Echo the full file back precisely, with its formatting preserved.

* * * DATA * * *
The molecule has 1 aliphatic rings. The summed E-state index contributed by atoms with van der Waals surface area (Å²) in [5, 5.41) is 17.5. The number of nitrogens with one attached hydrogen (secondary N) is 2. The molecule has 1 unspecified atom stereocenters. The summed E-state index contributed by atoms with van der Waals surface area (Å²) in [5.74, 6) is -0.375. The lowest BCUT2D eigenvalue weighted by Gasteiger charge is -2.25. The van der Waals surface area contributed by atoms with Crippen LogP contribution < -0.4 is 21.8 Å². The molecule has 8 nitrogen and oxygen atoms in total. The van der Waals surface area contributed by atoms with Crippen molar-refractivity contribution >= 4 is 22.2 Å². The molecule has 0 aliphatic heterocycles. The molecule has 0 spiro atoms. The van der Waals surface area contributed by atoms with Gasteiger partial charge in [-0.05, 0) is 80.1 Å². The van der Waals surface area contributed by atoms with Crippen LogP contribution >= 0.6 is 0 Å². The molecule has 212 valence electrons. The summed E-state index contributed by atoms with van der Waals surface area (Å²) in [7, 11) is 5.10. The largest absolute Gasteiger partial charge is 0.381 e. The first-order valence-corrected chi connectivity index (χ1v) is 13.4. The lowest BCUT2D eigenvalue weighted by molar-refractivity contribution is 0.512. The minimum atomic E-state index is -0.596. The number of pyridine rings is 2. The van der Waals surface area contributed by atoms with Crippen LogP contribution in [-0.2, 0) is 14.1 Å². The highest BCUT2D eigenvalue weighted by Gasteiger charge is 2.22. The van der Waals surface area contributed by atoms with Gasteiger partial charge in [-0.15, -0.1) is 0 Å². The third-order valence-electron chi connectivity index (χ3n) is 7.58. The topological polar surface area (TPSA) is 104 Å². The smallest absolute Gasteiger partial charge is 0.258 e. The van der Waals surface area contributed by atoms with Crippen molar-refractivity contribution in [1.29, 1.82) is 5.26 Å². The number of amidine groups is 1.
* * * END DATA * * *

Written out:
The molecule has 1 aliphatic rings. The summed E-state index contributed by atoms with van der Waals surface area (Å²) in [5, 5.41) is 17.5. The number of nitrogens with one attached hydrogen (secondary N) is 2. The molecule has 1 unspecified atom stereocenters. The summed E-state index contributed by atoms with van der Waals surface area (Å²) in [5.74, 6) is -0.375. The lowest BCUT2D eigenvalue weighted by Gasteiger charge is -2.25. The van der Waals surface area contributed by atoms with Crippen LogP contribution < -0.4 is 21.8 Å². The molecule has 8 nitrogen and oxygen atoms in total. The van der Waals surface area contributed by atoms with Crippen molar-refractivity contribution >= 4 is 22.2 Å². The molecule has 0 aliphatic heterocycles. The molecule has 0 spiro atoms. The van der Waals surface area contributed by atoms with Gasteiger partial charge in [-0.05, 0) is 80.1 Å². The van der Waals surface area contributed by atoms with Crippen LogP contribution >= 0.6 is 0 Å². The molecule has 212 valence electrons. The summed E-state index contributed by atoms with van der Waals surface area (Å²) in [7, 11) is 5.10. The largest absolute Gasteiger partial charge is 0.381 e. The first-order valence-corrected chi connectivity index (χ1v) is 13.4. The lowest BCUT2D eigenvalue weighted by molar-refractivity contribution is 0.512. The minimum atomic E-state index is -0.596. The number of pyridine rings is 2. The van der Waals surface area contributed by atoms with Crippen LogP contribution in [-0.2, 0) is 14.1 Å². The highest BCUT2D eigenvalue weighted by Gasteiger charge is 2.22. The van der Waals surface area contributed by atoms with Gasteiger partial charge in [-0.15, -0.1) is 0 Å². The third-order valence-electron chi connectivity index (χ3n) is 7.58. The topological polar surface area (TPSA) is 104 Å². The smallest absolute Gasteiger partial charge is 0.258 e. The van der Waals surface area contributed by atoms with Crippen molar-refractivity contribution in [1.29, 1.82) is 5.26 Å². The number of amidine groups is 1.